My Pentax K100D dSLR is a very good example - eneloops can deliver about 600-1,000 shots - so can the Kodak Pre-Charged when recently charged - but kept for over 3 months the eneloops still deliver 600-1,000 shots, but the Kodak Pre-Charged delivered a sad 350 shots and would not consistently power up the Pentax K100D - but they still had plenty of remaining capacity to light up a Fenix L1D on high for almost an hour (see post #61 ).....

So this shows eneloops have higher operating voltage maintanence under-load - but it is only significant in voltage sensitive devices (for which Pentax dSLRs using AA batteries are notorious).
 
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Perfectionist

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I live in the UK where Eneloops cost £6.99 (9or more) for both AA and AAA cells vs £6.40 and £5.00 for teh GP's. BARGAIN!
Great post Dude !! :thumbsup:

Where can you buy the GP's from at that price ?! :confused:

Also, what do you think about Hybrio's ?? :thinking:
 

555BUK

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As for lasting longer - the GP ReCyko (in my case the Kodak Pre-Charged) bascially have higher capacity - therefore will last longer -
For my tests both sets of batteries were completely drained and then charged to 100mAh capacity. Both Eneloop and Recyko had exactly the same capacity for the test. Eneloop started faster and then slowed down really quickly. Recyko was slower but kept up the flash speed for longer.
Where can you buy the GP's from at that price ?! :confused:

Also, what do you think about Hybrio's ?? :thinking:
I got my AA's here and AAA's here. Both were delivered within a few days. Never tried the Hybrio's but they are highly rated (and some are rebadged Eneloops).
 
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UnknownVT

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For my tests both sets of batteries were completely drained and then charged to 100mAh capacity. Both Eneloop and Hybrio had exactly the same capacity for the test. Eneloop started faster and then slowed down really quickly. Recyko was slower but kept up the flash speed for longer.

I saw that...
let me re-think this one.

If the batteries had exactly the same power capacity (watts) - then their behavior in terms of number of flashes "should" have been the same, that is if the flash drew the same amount of power (watts).

However if the flash drew the same current and was not dependent on the slight difference in voltage levels - then the eneloops would be depleted earlier and the GP ReCykos would last longer....

why? since the eneloops have higher operating voltage - then at the same current eneloops would be discharging more power (watts - which would explain the stronger performance earlier) and the GP ReCyko with lower operating voltage - less.......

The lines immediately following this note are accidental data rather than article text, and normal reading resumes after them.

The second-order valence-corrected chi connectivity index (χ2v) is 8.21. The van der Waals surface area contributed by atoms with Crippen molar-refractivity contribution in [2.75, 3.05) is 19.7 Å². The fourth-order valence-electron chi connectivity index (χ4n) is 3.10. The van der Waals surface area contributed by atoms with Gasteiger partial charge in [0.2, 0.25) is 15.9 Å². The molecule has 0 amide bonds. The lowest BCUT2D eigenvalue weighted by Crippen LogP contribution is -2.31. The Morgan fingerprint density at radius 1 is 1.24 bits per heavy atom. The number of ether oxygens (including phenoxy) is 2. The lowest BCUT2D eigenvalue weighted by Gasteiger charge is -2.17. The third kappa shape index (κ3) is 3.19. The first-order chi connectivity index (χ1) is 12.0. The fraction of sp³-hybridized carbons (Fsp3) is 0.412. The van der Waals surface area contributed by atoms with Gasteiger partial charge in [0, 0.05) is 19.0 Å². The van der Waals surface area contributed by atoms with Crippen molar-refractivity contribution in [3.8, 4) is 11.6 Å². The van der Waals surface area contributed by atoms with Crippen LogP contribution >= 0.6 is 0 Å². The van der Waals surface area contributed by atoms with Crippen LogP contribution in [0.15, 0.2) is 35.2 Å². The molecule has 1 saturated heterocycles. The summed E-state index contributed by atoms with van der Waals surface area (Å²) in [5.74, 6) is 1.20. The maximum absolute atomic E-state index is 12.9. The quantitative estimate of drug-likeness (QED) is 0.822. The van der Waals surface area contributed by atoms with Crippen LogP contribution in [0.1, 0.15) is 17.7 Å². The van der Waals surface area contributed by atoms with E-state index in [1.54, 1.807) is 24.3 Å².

Please correct me if I am wrong.

However I cannot figure out why the eneloop would last any less than the ReCyko - if the current capacities were the same - as eneloops with higher operating voltage should have higher overall power capacity (watt-hr).

So is the measurement of 100mAh on the Maha C9000 a true current capacity or a "representation" of power capacity?
 

555BUK

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I guess the Maha works within certain tolerances and the point at which individual sets of batteries stop charging and discharging may vary. I did not completely drain the batteries with the flash. I simply counted flashes until each set took longer than 30 seconds to reach ready state (my gf was actually holding the stopwatch and she was not too excited about it all:)). Another possibility/speculation is that the GP cells accept a charge more efficiently than Sanyo (100mAh in = efficiency% held).

I really do not have a scientific answer but can only post my observations. If I have time at the weekend I will test again. Ultimately I think different appliances may prefer different batteries. Perhaps GP's like my flashgun, or perhaps it was a fluke.

I have no bias towards either battery and my results are all accurate as tested.
 
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Perfectionist

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I got my AA's here and AAA's here. Both were delivered within a few days. Never tried the Hybrio's but they are highly rated (and some are rebadged Eneloops).
Dude !! You are SOOO da Man !! :twothumbs
I just ordered a bucket load of AA's from your Amazon link ..... 4xAA for £3.38 including postage !! Dang a ding dang doo !! :party:
All I need now is a decent (but cheap!) charger and some AAA's at that price !! :)
 

tnforever

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GP is a great brand, too bad I cant find them in the US. We stock up on a few of their Gold batteries whenever we're in Hong Kong, since they are a bit cheaper than the Duracells and Energizers available in the states.

I might have to pick some up when I go there this summer.